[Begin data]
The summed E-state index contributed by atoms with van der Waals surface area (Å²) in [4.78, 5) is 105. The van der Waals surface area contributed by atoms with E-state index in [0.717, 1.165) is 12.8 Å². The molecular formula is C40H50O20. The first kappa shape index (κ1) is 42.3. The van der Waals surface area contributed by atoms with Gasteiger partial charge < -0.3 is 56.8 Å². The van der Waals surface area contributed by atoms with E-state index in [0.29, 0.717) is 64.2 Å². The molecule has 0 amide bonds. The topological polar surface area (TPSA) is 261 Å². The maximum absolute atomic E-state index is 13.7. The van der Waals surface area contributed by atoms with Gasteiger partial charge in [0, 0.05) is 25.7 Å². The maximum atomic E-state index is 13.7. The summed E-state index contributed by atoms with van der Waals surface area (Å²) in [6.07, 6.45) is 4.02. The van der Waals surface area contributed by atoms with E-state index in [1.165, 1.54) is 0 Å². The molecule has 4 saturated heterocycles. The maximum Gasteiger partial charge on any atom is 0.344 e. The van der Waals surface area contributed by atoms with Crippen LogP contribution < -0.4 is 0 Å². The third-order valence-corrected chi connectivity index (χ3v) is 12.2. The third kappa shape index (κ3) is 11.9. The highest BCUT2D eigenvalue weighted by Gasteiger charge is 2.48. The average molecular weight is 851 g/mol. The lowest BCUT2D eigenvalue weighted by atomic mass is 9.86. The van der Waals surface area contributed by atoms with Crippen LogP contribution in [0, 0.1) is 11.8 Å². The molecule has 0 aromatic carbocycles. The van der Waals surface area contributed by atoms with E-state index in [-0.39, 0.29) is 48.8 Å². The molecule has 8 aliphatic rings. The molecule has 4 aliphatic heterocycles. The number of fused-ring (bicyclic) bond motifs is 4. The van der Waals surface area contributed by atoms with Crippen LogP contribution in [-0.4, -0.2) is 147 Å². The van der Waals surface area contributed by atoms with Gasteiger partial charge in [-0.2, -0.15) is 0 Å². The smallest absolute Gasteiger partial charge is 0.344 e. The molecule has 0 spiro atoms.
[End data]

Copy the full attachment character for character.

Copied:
The summed E-state index contributed by atoms with van der Waals surface area (Å²) in [4.78, 5) is 105. The van der Waals surface area contributed by atoms with E-state index in [0.717, 1.165) is 12.8 Å². The molecular formula is C40H50O20. The first kappa shape index (κ1) is 42.3. The van der Waals surface area contributed by atoms with Gasteiger partial charge < -0.3 is 56.8 Å². The van der Waals surface area contributed by atoms with E-state index in [0.29, 0.717) is 64.2 Å². The molecule has 0 amide bonds. The topological polar surface area (TPSA) is 261 Å². The maximum absolute atomic E-state index is 13.7. The van der Waals surface area contributed by atoms with Gasteiger partial charge in [0, 0.05) is 25.7 Å². The maximum atomic E-state index is 13.7. The summed E-state index contributed by atoms with van der Waals surface area (Å²) in [6.07, 6.45) is 4.02. The van der Waals surface area contributed by atoms with E-state index in [1.165, 1.54) is 0 Å². The molecule has 4 saturated heterocycles. The maximum Gasteiger partial charge on any atom is 0.344 e. The van der Waals surface area contributed by atoms with Crippen LogP contribution < -0.4 is 0 Å². The third-order valence-corrected chi connectivity index (χ3v) is 12.2. The third kappa shape index (κ3) is 11.9. The highest BCUT2D eigenvalue weighted by Gasteiger charge is 2.48. The average molecular weight is 851 g/mol. The lowest BCUT2D eigenvalue weighted by atomic mass is 9.86. The van der Waals surface area contributed by atoms with Crippen LogP contribution in [0, 0.1) is 11.8 Å². The molecule has 0 aromatic carbocycles. The van der Waals surface area contributed by atoms with E-state index in [-0.39, 0.29) is 48.8 Å². The molecule has 8 aliphatic rings. The molecule has 4 aliphatic heterocycles. The number of fused-ring (bicyclic) bond motifs is 4. The van der Waals surface area contributed by atoms with Crippen LogP contribution in [-0.4, -0.2) is 147 Å². The van der Waals surface area contributed by atoms with Gasteiger partial charge in [-0.2, -0.15) is 0 Å². The smallest absolute Gasteiger partial charge is 0.344 e. The molecule has 0 spiro atoms.